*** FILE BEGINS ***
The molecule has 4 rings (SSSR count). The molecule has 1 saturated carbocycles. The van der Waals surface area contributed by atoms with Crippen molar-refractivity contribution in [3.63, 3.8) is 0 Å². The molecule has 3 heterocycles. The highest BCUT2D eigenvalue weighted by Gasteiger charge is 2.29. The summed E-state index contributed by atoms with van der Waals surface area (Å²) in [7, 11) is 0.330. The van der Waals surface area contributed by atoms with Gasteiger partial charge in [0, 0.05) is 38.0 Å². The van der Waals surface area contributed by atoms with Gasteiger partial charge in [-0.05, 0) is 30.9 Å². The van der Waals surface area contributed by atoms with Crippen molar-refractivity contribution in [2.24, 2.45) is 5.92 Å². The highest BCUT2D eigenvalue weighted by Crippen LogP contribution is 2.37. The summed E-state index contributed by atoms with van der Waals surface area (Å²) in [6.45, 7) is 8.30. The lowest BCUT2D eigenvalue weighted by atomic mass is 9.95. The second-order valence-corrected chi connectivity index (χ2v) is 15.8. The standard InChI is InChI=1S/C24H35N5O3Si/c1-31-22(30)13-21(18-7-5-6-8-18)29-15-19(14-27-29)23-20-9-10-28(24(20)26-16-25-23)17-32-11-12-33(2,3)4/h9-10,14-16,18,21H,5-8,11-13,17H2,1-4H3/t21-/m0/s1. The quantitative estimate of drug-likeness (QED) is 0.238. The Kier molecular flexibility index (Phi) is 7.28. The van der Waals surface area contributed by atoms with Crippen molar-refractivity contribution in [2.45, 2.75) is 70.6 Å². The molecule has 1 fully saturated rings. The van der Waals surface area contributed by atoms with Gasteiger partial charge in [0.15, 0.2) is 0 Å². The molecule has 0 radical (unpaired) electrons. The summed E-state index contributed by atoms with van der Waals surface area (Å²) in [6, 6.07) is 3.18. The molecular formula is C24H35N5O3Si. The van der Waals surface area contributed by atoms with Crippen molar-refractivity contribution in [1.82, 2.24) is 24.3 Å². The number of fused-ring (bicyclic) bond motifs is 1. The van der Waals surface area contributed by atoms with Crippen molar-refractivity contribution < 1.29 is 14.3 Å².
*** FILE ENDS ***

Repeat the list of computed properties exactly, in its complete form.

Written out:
The molecule has 4 rings (SSSR count). The molecule has 1 saturated carbocycles. The van der Waals surface area contributed by atoms with Crippen molar-refractivity contribution in [3.63, 3.8) is 0 Å². The molecule has 3 heterocycles. The highest BCUT2D eigenvalue weighted by Gasteiger charge is 2.29. The summed E-state index contributed by atoms with van der Waals surface area (Å²) in [7, 11) is 0.330. The van der Waals surface area contributed by atoms with Gasteiger partial charge in [0, 0.05) is 38.0 Å². The van der Waals surface area contributed by atoms with Gasteiger partial charge in [-0.05, 0) is 30.9 Å². The van der Waals surface area contributed by atoms with Crippen molar-refractivity contribution in [2.24, 2.45) is 5.92 Å². The highest BCUT2D eigenvalue weighted by Crippen LogP contribution is 2.37. The summed E-state index contributed by atoms with van der Waals surface area (Å²) in [6.45, 7) is 8.30. The lowest BCUT2D eigenvalue weighted by atomic mass is 9.95. The second-order valence-corrected chi connectivity index (χ2v) is 15.8. The standard InChI is InChI=1S/C24H35N5O3Si/c1-31-22(30)13-21(18-7-5-6-8-18)29-15-19(14-27-29)23-20-9-10-28(24(20)26-16-25-23)17-32-11-12-33(2,3)4/h9-10,14-16,18,21H,5-8,11-13,17H2,1-4H3/t21-/m0/s1. The quantitative estimate of drug-likeness (QED) is 0.238. The Kier molecular flexibility index (Phi) is 7.28. The van der Waals surface area contributed by atoms with Crippen molar-refractivity contribution in [2.45, 2.75) is 70.6 Å². The molecule has 1 fully saturated rings. The van der Waals surface area contributed by atoms with Gasteiger partial charge in [0.15, 0.2) is 0 Å². The molecule has 0 radical (unpaired) electrons. The summed E-state index contributed by atoms with van der Waals surface area (Å²) in [6, 6.07) is 3.18. The molecular formula is C24H35N5O3Si. The van der Waals surface area contributed by atoms with Crippen molar-refractivity contribution in [1.82, 2.24) is 24.3 Å². The number of fused-ring (bicyclic) bond motifs is 1. The van der Waals surface area contributed by atoms with Crippen molar-refractivity contribution < 1.29 is 14.3 Å².